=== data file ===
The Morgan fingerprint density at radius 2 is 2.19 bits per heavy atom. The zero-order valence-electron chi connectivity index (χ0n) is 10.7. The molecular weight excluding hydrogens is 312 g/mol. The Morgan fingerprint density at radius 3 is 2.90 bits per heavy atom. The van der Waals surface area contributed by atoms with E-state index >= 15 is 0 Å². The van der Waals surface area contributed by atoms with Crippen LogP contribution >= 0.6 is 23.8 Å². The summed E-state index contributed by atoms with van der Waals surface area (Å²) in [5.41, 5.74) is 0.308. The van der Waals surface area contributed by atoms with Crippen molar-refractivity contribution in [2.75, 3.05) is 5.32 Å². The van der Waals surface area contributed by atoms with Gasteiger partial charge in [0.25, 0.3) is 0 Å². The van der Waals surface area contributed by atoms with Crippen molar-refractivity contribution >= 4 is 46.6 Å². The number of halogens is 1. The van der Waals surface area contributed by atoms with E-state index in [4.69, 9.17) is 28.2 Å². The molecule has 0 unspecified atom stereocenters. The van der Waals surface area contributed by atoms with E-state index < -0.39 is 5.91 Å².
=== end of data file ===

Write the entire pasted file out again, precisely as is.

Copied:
The Morgan fingerprint density at radius 2 is 2.19 bits per heavy atom. The zero-order valence-electron chi connectivity index (χ0n) is 10.7. The molecular weight excluding hydrogens is 312 g/mol. The Morgan fingerprint density at radius 3 is 2.90 bits per heavy atom. The van der Waals surface area contributed by atoms with E-state index >= 15 is 0 Å². The van der Waals surface area contributed by atoms with Crippen LogP contribution >= 0.6 is 23.8 Å². The summed E-state index contributed by atoms with van der Waals surface area (Å²) in [5.41, 5.74) is 0.308. The van der Waals surface area contributed by atoms with Crippen molar-refractivity contribution in [2.75, 3.05) is 5.32 Å². The van der Waals surface area contributed by atoms with Gasteiger partial charge in [0.25, 0.3) is 0 Å². The van der Waals surface area contributed by atoms with Crippen molar-refractivity contribution >= 4 is 46.6 Å². The number of halogens is 1. The van der Waals surface area contributed by atoms with E-state index in [4.69, 9.17) is 28.2 Å². The molecule has 0 unspecified atom stereocenters. The van der Waals surface area contributed by atoms with E-state index < -0.39 is 5.91 Å².